Starting on Saturday, I began blogging a summer-work-week in the life of an academic — specifically, me. We are now up to day 5. The goal is simply to show — in as much detail as I can — precisely what I do in the summer. Indeed, if all academics who have a blogs did this, perhaps we could put to rest once and for all the myth that professors “have the summers off.” Well, it’s a nice thought, anyway.
Wednesday, 16 May 2012
12:00 – 12:44 am. Posted yesterday’s chronicle, and then realized that I’d failed to include a song. Added the song. Shared the post via Facebook & Twitter. Composed the above. Watched the first five minutes of Isao Hashimoto’s Time Lapse Map of Every Nuclear Explosion since 1945.
Educational, elegant, and alarming.
12:45 – 1:45 am. Prepared for bed, read another chapter of Bechdel’s Are You My Mother? Why can’t I seem to get to bed before midnight?
1:45 – 8:00 am. Ah, sleep that knits up the raveled sleeve of care, the death of each day’s life. And so on.
8:00 – 8:25 am. Got up, did jumping jacks, stretched, checked email and Facebook. Answered one professional email.
8:25 – 9:10 am. Ran 4 miles & at playground en route did chin-ups (still only one set, due to hand) and upside-down push-ups. (See Saturday for explanation of upside-down push-ups).
9:10 – 9:30 am. Read email, checked into and responded to Facebook. Read “Revenge of the Liberal Arts Major” — good news for English and other Humanities grads. Hat tip to Libby Gruner. And thanks to Gwen Tarbox, read publisher Weldon Owen‘s amusing (but also mostly accurate) chart, “How a Book Is Born.”
(Click for slightly larger image.)
9:30 – 9:45 am. Email: professional correspondence.
9:45 – 10:15 am. Post-running exercises. Abdominals and modified push-ups (due to wonky left hand, done on fists instead of on palms or on weights). Also answered one professional email.
10:15 – 10:45 am. Breakfast! Also business phone calls.
10:45 – 10:50 am. Aggle Flaggle Klabble! Watched brief video clips of my 13-month-old niece, Emily. My sister just sent ’em! ♥! Which reminds me: dear readers, watch for a new installment of Emily’s Library in the next week or so.
10:50 – 11:00 am. Made doctor’s appt for a physical on Monday, at which time I will also inquire further about left hand (I did get it checked out after the accident, but it’s recovering more slowly than I’d like). The 10-minutes’ time here, incidentally, reflects the need to coordinate my schedule with Karin’s (since we share a car). I would bike to the appt., but the left hand still isn’t up for biking.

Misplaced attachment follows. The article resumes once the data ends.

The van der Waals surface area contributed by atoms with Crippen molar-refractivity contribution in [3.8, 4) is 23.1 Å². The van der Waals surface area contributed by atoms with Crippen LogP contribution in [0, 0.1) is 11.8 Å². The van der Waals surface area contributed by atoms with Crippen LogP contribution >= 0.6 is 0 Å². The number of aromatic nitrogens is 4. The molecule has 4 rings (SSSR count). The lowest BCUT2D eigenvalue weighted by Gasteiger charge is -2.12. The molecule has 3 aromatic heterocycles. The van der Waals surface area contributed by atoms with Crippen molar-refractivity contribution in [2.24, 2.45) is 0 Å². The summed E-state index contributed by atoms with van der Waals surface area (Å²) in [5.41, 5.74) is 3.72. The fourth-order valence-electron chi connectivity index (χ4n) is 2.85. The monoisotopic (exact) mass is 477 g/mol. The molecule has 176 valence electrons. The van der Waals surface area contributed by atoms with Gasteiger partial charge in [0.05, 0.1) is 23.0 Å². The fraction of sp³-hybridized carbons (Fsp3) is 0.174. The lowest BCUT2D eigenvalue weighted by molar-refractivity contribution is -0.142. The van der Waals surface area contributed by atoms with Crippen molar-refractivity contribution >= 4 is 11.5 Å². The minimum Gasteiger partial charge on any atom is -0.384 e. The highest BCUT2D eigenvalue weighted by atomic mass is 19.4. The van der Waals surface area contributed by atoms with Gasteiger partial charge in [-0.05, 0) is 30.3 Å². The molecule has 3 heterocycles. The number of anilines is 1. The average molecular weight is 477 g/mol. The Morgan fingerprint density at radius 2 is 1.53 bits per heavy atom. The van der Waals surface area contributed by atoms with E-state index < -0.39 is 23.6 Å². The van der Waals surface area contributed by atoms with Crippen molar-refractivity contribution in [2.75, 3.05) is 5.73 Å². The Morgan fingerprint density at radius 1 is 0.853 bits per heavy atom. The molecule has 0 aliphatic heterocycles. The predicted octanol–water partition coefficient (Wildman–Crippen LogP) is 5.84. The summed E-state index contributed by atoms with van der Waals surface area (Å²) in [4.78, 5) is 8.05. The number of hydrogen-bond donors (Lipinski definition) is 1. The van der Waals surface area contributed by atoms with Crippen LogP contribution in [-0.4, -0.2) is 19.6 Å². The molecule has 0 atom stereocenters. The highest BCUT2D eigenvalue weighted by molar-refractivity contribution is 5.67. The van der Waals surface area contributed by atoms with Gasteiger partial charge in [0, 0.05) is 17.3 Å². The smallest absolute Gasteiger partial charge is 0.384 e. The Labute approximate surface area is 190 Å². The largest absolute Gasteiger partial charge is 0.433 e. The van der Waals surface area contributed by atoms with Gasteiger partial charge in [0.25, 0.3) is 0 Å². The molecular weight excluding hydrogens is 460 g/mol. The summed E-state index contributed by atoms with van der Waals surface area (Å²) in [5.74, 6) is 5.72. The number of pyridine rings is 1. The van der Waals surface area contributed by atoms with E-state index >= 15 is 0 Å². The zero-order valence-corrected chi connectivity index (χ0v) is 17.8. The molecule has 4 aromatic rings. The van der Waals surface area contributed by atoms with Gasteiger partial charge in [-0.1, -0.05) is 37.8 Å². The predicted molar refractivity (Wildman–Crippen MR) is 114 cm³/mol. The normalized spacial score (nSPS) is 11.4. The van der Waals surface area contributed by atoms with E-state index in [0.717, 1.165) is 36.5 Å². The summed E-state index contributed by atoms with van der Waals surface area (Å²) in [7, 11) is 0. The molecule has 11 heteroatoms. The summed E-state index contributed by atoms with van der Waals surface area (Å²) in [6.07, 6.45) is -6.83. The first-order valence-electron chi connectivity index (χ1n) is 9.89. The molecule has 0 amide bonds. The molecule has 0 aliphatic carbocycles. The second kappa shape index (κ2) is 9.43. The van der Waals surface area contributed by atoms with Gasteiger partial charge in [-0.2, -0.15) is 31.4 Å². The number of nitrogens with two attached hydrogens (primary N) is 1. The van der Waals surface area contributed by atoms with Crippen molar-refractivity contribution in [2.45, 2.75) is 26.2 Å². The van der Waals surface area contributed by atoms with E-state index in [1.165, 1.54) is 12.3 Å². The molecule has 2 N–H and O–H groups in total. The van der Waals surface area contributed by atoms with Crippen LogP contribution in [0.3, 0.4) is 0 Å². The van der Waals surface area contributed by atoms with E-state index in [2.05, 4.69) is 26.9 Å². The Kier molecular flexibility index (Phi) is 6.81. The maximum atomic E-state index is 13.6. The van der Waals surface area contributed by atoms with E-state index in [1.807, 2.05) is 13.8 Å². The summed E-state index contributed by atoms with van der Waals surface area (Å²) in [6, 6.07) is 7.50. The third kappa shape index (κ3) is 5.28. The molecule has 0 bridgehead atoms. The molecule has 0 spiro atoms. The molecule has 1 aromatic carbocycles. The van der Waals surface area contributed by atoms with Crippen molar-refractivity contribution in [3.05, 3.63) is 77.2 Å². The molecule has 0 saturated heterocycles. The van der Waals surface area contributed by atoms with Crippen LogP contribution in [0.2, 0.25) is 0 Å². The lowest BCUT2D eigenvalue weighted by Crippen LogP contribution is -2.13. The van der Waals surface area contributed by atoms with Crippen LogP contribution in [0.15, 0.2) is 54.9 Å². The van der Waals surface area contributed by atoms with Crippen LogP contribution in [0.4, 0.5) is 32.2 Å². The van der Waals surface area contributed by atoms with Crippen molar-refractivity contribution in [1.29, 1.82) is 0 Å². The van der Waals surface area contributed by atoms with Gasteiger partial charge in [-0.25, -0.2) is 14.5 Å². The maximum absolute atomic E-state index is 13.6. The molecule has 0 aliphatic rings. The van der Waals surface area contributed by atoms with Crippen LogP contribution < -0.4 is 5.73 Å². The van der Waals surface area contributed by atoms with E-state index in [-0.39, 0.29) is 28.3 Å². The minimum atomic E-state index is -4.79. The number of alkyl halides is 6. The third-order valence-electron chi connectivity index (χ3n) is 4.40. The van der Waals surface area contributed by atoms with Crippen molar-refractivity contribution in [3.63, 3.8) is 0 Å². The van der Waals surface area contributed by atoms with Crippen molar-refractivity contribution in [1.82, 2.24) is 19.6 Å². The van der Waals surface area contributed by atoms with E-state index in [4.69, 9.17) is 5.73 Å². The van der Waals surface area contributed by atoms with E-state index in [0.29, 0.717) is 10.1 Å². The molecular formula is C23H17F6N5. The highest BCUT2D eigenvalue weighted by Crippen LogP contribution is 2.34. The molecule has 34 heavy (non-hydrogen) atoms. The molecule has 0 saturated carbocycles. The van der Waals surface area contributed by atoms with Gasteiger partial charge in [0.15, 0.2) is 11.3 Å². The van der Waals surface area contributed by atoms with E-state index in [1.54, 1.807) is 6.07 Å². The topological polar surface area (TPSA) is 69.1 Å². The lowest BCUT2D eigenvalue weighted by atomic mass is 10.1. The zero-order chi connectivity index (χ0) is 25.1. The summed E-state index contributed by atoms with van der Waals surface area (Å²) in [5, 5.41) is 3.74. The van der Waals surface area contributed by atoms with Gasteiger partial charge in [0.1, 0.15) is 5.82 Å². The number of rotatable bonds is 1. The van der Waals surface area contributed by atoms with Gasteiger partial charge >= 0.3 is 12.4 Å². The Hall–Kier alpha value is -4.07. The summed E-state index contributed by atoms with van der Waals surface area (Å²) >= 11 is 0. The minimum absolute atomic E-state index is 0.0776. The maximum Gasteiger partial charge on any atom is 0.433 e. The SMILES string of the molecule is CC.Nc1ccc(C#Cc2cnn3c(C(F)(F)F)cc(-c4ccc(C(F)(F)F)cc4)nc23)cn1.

11:00 – 11:50 am. Shower, shave, dress. Also answered one business email, and wrote two more (both re: Complete Barnaby). So, let’s say 25 minutes to ablutions and the other 25 to work.
11:50 am – 12:35 pm. Back to the comics/picture books essay! Edited & revised what I did last night, added some new examples. Oh, and a little more business email.
12:35 – 1:25 pm. “Lunch break! Lunch break!” (as Lucy says in A Charlie Brown Christmas, when Snoopy arrives with his supper dish). Also finished Bechdel’s Are You My Mother? It is, as her mother says near the end, “a metabook.” It’s as much about Fun Home as it is about her mother. It’s more interior than Fun Home, which (for me) in part accounts for the many references to Virginia Woolf. While Fun Home will continue to be taught in undergraduate and graduate classes, Are You My Mother? will more likely appear in the graduate seminar, as a companion piece to Fun Home.
1:25 – 1:40 pm. Some business correspondence. Also, Jules Walker Danielson sent me a link to this Rolling Stone snippet, which includes the following video. At 1:42, you will hear rapper El-P say, “Rest in peace, MCA. Rest in peace, Maurice Sendak.”
How many children’s authors get name-checked in popular songs? There are several examples in which Dr. Seuss makes an appearance (R.E.M.’s “The Sidewinder Sleeps Tonight,” O.C. Smith’s “Little Green Apples,” to name two). A moment like this suggests the degree to which Maurice Sendak is embedded in our cultural consciousness. His passing is a major event, acknowledge not just by fans and friends, but people from many walks of life. I think, too, that, taken together, these many tributes tell us what Sendak signifies in the popular imagination. (See my page of artists’ tributes, the New York Times‘ collection of artists’ tributes, The Comics Journal‘s page, and then the links at the bottom of this page.) I should write about this. We children’s literature people need to organize a panel on Sendak for the 2014 MLA (the 2013 MLA is already set). Someone needs to edit a collection of essays on him. Me. Or if someone else is already doing this, then I need to contribute to it.
1:40 – 2:24 pm. My mind is on Maurice. Kristy (from The Comics Journal) has just sent me the marked-up version of my Comics Journal essay (I adapted and abridged it for my TCJ obituary.) I’d asked to revise the piece in light of his passing. Since I am thinking about him, I decide to do this now. Such a genius, such a loss. In his honor, I’m listening to Mozart’s Wind Serenades (K.375 & K.388) as I revise. During this process, was interrupted by two different telemarketers. Are their charitable organizations that respect donors’ rights to privacy? If so, I’d be interested in learning who they are.
2:20 – 2:24 pm. Updated Sunday’s blog post with small parenthetical & responded to my sister’s comment on same.
2:24 – 3:24 pm. Revised TCJ Sendak piece. Listened to Mozart’s Clarinet Quintet K.581 (“Stadler”), Quartet K.378, and Trio for Piano, Clarinet and Viola K.498 (“Kegelstatt”). Sent it back to Kristy at TCJ. I think we can now call it done, at last!